Coping with stress
A healthy level of stress can keep you motivated and may even be a proportionate and manageable response to your new responsibilities. However, in an intense working environment, it is not uncommon for stress levels to rise. Once this happens, stress can fast become a negative force that saps energy and if left unchecked, often leads to burnout and other mental health challenges.
Coping with the stress of working life starts with building resilience. You can give yourself space to do this by implementing strategies to help you maintain focus and motivation, and achieve your goals. Some useful strategies include:
- Time management – keep a list of tasks you aim to complete each day. This will help you break a sometimes overwhelming workload into manageable goals and gauge what you can realistically achieve.
- Preparation – whether you are scheduled to attend a meeting with a client or present to your team, make sure you give yourself enough time to prepare adequately so that you can perform at your best.
- Focus on solutions – accept that as a graduate, you will make mistakes. Ask your manager or team for advice on how to avoid repeating them.
- Maintain a balanced lifestyle – to perform at your best, it’s important to look after your physical and mental health. This means eating well, exercising regularly, taking time out, reducing alcohol intake, being social and keeping a healthy sleep schedule.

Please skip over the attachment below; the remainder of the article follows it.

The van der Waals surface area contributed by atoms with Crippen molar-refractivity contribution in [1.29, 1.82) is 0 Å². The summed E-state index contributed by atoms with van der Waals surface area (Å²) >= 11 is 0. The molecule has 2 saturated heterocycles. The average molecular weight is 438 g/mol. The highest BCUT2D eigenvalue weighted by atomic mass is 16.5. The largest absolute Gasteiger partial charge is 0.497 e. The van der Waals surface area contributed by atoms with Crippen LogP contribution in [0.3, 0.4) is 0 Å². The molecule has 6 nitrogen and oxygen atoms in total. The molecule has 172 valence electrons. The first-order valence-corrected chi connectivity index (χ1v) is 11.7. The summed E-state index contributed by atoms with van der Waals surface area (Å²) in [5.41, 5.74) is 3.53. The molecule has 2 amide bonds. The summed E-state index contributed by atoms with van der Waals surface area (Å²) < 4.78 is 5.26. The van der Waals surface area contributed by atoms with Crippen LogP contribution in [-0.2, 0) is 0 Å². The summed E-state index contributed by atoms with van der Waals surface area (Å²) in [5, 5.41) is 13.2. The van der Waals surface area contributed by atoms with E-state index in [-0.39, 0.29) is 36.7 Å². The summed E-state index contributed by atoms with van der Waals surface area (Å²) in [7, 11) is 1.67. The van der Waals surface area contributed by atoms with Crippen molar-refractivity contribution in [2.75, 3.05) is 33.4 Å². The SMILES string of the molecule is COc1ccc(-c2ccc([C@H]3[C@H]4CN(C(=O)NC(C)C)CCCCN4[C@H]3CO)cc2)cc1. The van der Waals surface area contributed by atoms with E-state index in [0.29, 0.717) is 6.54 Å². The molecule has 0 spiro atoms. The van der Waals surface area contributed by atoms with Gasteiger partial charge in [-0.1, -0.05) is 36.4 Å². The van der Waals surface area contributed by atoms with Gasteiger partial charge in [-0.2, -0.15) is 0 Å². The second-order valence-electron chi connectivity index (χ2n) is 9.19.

Signs of anxiety and depression
It is vital that you treat your mental health just as you would your physical well-being. This means familiarising yourself with the warning signs of anxiety, depression and other conditions and intervening early if something is amiss. It also means learning the difference between a healthy (or proportionate) level of stress and its opposite, which can manifest itself as anxiety.
To help you identify any mental health red flags, below are some warning signs of depression or anxiety:
- absenteeism or presenteeism (being in the office but being non-productive)
- falling productivity and simple errors occurring indecision
- bad decisions or rash decisions
- poor morale and uncharacteristic lack of co-operation
- complaints of aches and pains or tiredness on a regular basis
- disruptive, interfering or domineering behaviour to other team members
- alcohol or drug use or abuse
- a general reluctance to socialise or participate in company activities
- an unusually sad mood that does not go away
- loss of enjoyment and interest in activities that used to be enjoyable
- lack of energy and tiredness
- loss of confidence in yourself or poor self-esteem
- feeling guilty when you are not really at fault
- thoughts of suicide or self-harm
- difficulty concentrating and making decisions
- moving more slowly or becoming agitated and unable to settle
- having sleeping difficulties or sometimes, sleeping too much
- loss of interest in food, or sometimes, eating too much.
If you require support or know somebody who does, there are many resources available including several services that will provide immediate support. For example, BeyondBlue and Lifeline Australia provide rapid and anonymous support over the phone and online. The Federal government also subsidises selected mental health services, allowing patients with an appropriate referral (from a GP) to access Medicare rebates for up to ten therapy sessions a year. Your university may also provide counselling and support services.
Beyond Blue – 1300 22 4636
Lifeline – 13 11 14